I might get thrown in the Gulag Americana for writing this, but Kevin Trudeau helped me in at least two medical areas. I’m going to describe how.
But first, although I’ll discuss some minor problems I had with Kevin below, there’s no reason for a vicious judge to throw him in prison – just for publishing a book!
AP reported from Chicago: Federal Judge Ronald Guzman “on Monday sentenced TV pitchman Kevin Trudeau to 10 years in prison for bilking consumers via infomercials for his best-selling weight loss book.”
Doesn’t the First Amendment protect the right to publish books? No more than the Fourth Amendment any more protects the right “against unreasonable searches and seizures” by the NSA, FBI, CIA, etc.
Here’s how Kevin helped me. About a decade ago, I came down with severe pain in my knees. My GP sent me to an orthopedic specialist, who took X-rays, diagnosed rheumatoid arthritis on my knees, and prescribed Celebrex.
I took the Celebrex, and it sure made things better. But I was skeptical because my father had been taking Vioxx, a similar drug, just before a heart attack in 1999 that required a quadruple bypass. Did the Vioxx cause the heart attack? We’ll never know. But according to Dr. Joseph Mercola, Vioxx killed at least 60,000 people and, when recalled, cost Merck a $321 million fine.
Celebrex supposedly is safer. But how much safer? Here’s what Pfizer’s own Celebrex site warns (emphasis in original):
IMPORTANT SAFETY INFORMATION
All prescription NSAIDs, like CELEBREX, ibuprofen, naproxen, and meloxicam have the same cardiovascular warning. They may all increase the chance of heart attack or stroke that can lead to death. This chance increases if you have heart disease or risk factors for it, such as high blood pressure or when NSAIDs are taken for long periods.
CELEBREX should not be used right before or after certain heart surgeries.
Serious skin reactions, or stomach and intestine problems such as bleeding and ulcers, can occur without warning and may cause death. Patients taking aspirin and the elderly are at increased risk for stomach bleeding and ulcers.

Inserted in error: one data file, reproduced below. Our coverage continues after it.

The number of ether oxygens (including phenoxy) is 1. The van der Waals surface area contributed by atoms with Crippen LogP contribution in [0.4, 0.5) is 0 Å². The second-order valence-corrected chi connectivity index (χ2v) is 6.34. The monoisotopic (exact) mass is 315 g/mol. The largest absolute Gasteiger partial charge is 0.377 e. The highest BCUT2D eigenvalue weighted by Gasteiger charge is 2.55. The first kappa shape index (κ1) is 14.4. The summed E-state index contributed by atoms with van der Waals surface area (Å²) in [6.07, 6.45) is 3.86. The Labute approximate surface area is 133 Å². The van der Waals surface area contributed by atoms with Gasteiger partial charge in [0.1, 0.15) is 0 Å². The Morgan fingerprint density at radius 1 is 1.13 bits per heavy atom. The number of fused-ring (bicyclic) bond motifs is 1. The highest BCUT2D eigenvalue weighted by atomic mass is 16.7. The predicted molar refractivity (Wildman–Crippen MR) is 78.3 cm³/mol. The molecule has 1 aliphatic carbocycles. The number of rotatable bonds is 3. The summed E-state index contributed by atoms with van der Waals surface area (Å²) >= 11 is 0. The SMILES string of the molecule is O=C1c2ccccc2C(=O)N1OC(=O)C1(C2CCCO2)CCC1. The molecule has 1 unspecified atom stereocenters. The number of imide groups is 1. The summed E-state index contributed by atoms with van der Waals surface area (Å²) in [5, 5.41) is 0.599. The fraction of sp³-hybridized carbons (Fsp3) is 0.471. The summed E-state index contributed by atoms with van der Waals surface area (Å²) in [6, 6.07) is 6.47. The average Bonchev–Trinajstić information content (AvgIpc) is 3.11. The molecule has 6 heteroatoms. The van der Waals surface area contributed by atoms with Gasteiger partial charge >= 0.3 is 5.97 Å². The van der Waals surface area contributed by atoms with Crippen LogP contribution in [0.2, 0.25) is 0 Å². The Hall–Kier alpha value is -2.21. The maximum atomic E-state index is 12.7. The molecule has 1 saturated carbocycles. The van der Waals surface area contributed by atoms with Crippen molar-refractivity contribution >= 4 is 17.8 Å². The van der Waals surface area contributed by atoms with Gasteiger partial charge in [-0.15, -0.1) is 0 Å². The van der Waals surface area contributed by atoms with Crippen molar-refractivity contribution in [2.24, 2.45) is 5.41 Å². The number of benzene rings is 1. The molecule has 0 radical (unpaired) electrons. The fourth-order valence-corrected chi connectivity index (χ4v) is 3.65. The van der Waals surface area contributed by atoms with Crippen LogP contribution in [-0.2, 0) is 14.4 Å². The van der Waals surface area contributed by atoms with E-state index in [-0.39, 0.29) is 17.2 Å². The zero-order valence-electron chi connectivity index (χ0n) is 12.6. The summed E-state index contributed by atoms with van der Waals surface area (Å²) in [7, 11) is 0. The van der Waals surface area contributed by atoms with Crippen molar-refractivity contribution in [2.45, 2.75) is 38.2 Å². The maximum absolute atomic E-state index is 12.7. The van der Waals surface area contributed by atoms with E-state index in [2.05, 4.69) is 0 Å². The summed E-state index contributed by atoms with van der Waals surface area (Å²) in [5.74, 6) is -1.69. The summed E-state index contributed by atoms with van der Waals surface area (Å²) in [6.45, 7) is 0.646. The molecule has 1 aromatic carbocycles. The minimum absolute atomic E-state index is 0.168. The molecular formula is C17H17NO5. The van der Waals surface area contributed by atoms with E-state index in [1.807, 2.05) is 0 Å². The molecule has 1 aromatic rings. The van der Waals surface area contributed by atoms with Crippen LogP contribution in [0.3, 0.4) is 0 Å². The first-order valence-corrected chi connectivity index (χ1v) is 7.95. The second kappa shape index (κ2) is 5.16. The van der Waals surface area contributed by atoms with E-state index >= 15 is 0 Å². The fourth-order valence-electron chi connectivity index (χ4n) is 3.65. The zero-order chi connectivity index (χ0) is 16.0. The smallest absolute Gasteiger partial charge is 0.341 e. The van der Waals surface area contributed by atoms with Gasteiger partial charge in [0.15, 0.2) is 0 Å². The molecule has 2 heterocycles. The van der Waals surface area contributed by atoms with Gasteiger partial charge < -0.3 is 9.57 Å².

Tell your doctor if you have:
- A history of ulcers or bleeding in the stomach or intestines
- High blood pressure or heart failure
- Kidney or liver problems
CELEBREX should not be taken in late pregnancy.
Do not take CELEBREX if you have bleeding in the stomach or intestine, or you’ve had an asthma attack, hives, or other allergic reactions to aspirin, any other NSAID medicine or certain drugs called sulfonamides.
Life threatening allergic reactions can occur with CELEBREX. Get help right away if you’ve had swelling of the face or throat or trouble breathing.
Prescription CELEBREX should be used exactly as prescribed at the lowest dose possible and for the shortest time needed.
So I was open to natural alternatives. I bought Trudeau’s “More Natural Cures Revealed: Previously Censored Brand Name Products That Cure Disease” when it came out in 2006; it’s still available – for now – for as little as 50 cents, plus postage, on Amazon.com.
It recommended a natural oil called Cetyl Myristoleate. I tried the brand from Natrol, which you also can get from Amazon.com for $15.83 for 120 capsules. I dumped the Celebrex and took four capsules of the Cetyl a day. The arthritis came back. Six capsules. No good. Eight capsules – bingo! Arthritis gone.
I am eager to say that I am not a medical doctor and you should not do anything without consulting your own physician. I’m just an old journalist who has written too much, most of it broadsides against the government, and whose carpal-tunnel syndrome also was relieved by the Cetyl Myristoleate.
I consulted other sources. The consensus was that for some people, taking the Cetyl for a month or two would provide a lasting cure; but other folks would have to take it continuously. The latter turned out to be the case for me. But a buck a day certainly is worth it to be relieved of joint pain while not taking a possibly dangerous drug from Big Pharma.
This is from Wikipedia:
Cetyl myristoleate is a chemical compound which is a type of fatty acid ester or, more specifically, a cetylated fatty acid (CFA). It is the cetyl ester of myristoleic acid. Although it is used as a dietary supplement, there is little clinical evidence to support a benefit for any medical condition.…
In animal studies, cetyl myristoleate was first reported to block inflammation and prevent adjuvant-induced arthritis at very high doses in rats. Other studies using identical and similar methods have failed to replicate this effect. In follow-up studies in mice, a modest anti-inflammatory effect was observed.
Studies, schmudies. It worked on this mouse. As to any danger for the Cetyl, it’s essentially about as “dangerous” as a couple drops of olive oil.
When it worked for me, I recommended it to my father for his arthritis. It definitely helped him until his death in 2008 at age 90.
And over the years, I’ve recommended it to other friends. Results vary, just as people do. But one friend, age 40 and an active runner, complained to me of an old football knee injury. He took the Cetyl for a month, and his pain was gone without continuing the treatment.
Again, I’m not a doctor. I’m just a journalist reporting my experiences under the apparently expired protection of the former First Amendment.
Another ailment I suffered from a decade ago was acid reflux. My GP in the late 1990s prescribed Prilosec, which didn’t work. (It’s now over-the-counter.) He then prescribed Prevacid, which did work. But I looked up the Warnings and Precautions, which are on the drug’s Web site: